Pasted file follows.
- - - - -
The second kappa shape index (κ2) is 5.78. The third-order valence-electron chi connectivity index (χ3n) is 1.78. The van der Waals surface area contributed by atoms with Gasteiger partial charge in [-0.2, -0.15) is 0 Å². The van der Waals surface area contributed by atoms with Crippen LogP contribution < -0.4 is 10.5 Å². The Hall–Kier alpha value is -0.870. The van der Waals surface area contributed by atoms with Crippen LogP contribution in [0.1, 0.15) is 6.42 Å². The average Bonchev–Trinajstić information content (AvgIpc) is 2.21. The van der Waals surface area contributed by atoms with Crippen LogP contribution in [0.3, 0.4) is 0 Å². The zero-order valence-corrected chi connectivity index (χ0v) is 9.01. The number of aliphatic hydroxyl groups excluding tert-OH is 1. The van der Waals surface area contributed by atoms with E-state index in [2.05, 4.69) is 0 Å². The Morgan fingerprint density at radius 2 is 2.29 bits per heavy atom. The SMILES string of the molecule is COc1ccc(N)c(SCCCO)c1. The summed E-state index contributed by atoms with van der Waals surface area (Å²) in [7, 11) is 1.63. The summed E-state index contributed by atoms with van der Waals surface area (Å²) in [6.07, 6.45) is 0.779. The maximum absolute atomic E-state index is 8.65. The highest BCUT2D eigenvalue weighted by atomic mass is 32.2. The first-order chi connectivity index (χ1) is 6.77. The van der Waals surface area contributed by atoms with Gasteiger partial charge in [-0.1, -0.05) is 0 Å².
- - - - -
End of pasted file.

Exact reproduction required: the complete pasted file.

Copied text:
The second kappa shape index (κ2) is 5.78. The third-order valence-electron chi connectivity index (χ3n) is 1.78. The van der Waals surface area contributed by atoms with Gasteiger partial charge in [-0.2, -0.15) is 0 Å². The van der Waals surface area contributed by atoms with Crippen LogP contribution < -0.4 is 10.5 Å². The Hall–Kier alpha value is -0.870. The van der Waals surface area contributed by atoms with Crippen LogP contribution in [0.1, 0.15) is 6.42 Å². The average Bonchev–Trinajstić information content (AvgIpc) is 2.21. The van der Waals surface area contributed by atoms with Crippen LogP contribution in [0.3, 0.4) is 0 Å². The zero-order valence-corrected chi connectivity index (χ0v) is 9.01. The number of aliphatic hydroxyl groups excluding tert-OH is 1. The van der Waals surface area contributed by atoms with E-state index in [2.05, 4.69) is 0 Å². The Morgan fingerprint density at radius 2 is 2.29 bits per heavy atom. The SMILES string of the molecule is COc1ccc(N)c(SCCCO)c1. The summed E-state index contributed by atoms with van der Waals surface area (Å²) in [7, 11) is 1.63. The summed E-state index contributed by atoms with van der Waals surface area (Å²) in [6.07, 6.45) is 0.779. The maximum absolute atomic E-state index is 8.65. The highest BCUT2D eigenvalue weighted by atomic mass is 32.2. The first-order chi connectivity index (χ1) is 6.77. The van der Waals surface area contributed by atoms with Gasteiger partial charge in [-0.1, -0.05) is 0 Å².